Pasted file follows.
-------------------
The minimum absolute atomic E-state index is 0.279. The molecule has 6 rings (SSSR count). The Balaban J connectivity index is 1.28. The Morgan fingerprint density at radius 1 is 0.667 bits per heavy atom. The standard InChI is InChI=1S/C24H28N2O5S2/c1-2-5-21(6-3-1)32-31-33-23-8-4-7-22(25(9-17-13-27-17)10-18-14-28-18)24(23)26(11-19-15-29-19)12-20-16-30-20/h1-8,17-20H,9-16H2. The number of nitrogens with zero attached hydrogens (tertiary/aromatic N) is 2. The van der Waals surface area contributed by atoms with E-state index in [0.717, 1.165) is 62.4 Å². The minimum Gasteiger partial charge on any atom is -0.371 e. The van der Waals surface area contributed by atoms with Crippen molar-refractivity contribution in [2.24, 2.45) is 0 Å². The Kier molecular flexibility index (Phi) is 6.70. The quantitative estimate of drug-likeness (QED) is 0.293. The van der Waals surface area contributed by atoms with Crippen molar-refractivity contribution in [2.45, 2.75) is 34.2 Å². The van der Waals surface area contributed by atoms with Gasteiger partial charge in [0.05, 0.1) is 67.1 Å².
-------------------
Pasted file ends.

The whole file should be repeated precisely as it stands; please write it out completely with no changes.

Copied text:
The minimum absolute atomic E-state index is 0.279. The molecule has 6 rings (SSSR count). The Balaban J connectivity index is 1.28. The Morgan fingerprint density at radius 1 is 0.667 bits per heavy atom. The standard InChI is InChI=1S/C24H28N2O5S2/c1-2-5-21(6-3-1)32-31-33-23-8-4-7-22(25(9-17-13-27-17)10-18-14-28-18)24(23)26(11-19-15-29-19)12-20-16-30-20/h1-8,17-20H,9-16H2. The number of nitrogens with zero attached hydrogens (tertiary/aromatic N) is 2. The van der Waals surface area contributed by atoms with E-state index in [0.717, 1.165) is 62.4 Å². The minimum Gasteiger partial charge on any atom is -0.371 e. The van der Waals surface area contributed by atoms with Crippen molar-refractivity contribution in [2.24, 2.45) is 0 Å². The Kier molecular flexibility index (Phi) is 6.70. The quantitative estimate of drug-likeness (QED) is 0.293. The van der Waals surface area contributed by atoms with Crippen molar-refractivity contribution in [2.45, 2.75) is 34.2 Å². The van der Waals surface area contributed by atoms with Gasteiger partial charge in [0.05, 0.1) is 67.1 Å².